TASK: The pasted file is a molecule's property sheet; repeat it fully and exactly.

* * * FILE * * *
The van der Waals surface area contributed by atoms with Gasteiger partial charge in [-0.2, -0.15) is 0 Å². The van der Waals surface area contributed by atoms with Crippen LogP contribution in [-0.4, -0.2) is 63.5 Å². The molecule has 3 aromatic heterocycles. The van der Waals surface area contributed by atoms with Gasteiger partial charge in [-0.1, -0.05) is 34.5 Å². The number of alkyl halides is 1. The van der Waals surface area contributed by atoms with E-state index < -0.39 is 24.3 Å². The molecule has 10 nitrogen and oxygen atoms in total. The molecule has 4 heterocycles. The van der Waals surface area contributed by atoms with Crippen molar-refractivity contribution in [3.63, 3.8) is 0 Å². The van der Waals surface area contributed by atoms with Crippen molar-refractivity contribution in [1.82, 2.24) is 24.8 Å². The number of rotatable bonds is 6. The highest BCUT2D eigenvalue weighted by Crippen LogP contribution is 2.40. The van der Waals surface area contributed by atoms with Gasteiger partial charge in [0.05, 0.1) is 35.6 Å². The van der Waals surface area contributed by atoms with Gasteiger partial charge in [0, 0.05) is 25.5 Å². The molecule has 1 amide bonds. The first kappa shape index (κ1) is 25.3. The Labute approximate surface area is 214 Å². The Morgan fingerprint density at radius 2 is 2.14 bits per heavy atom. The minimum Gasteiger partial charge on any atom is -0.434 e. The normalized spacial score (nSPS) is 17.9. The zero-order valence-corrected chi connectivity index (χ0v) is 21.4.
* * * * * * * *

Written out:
The van der Waals surface area contributed by atoms with Gasteiger partial charge in [-0.2, -0.15) is 0 Å². The van der Waals surface area contributed by atoms with Crippen LogP contribution in [-0.4, -0.2) is 63.5 Å². The molecule has 3 aromatic heterocycles. The van der Waals surface area contributed by atoms with Gasteiger partial charge in [-0.1, -0.05) is 34.5 Å². The number of alkyl halides is 1. The van der Waals surface area contributed by atoms with E-state index < -0.39 is 24.3 Å². The molecule has 10 nitrogen and oxygen atoms in total. The molecule has 4 heterocycles. The van der Waals surface area contributed by atoms with Crippen molar-refractivity contribution in [3.63, 3.8) is 0 Å². The van der Waals surface area contributed by atoms with Crippen molar-refractivity contribution in [1.82, 2.24) is 24.8 Å². The number of rotatable bonds is 6. The highest BCUT2D eigenvalue weighted by Crippen LogP contribution is 2.40. The van der Waals surface area contributed by atoms with Gasteiger partial charge in [0.05, 0.1) is 35.6 Å². The van der Waals surface area contributed by atoms with Gasteiger partial charge in [0, 0.05) is 25.5 Å². The molecule has 1 amide bonds. The first kappa shape index (κ1) is 25.3. The Labute approximate surface area is 214 Å². The Morgan fingerprint density at radius 2 is 2.14 bits per heavy atom. The minimum Gasteiger partial charge on any atom is -0.434 e. The normalized spacial score (nSPS) is 17.9. The zero-order valence-corrected chi connectivity index (χ0v) is 21.4.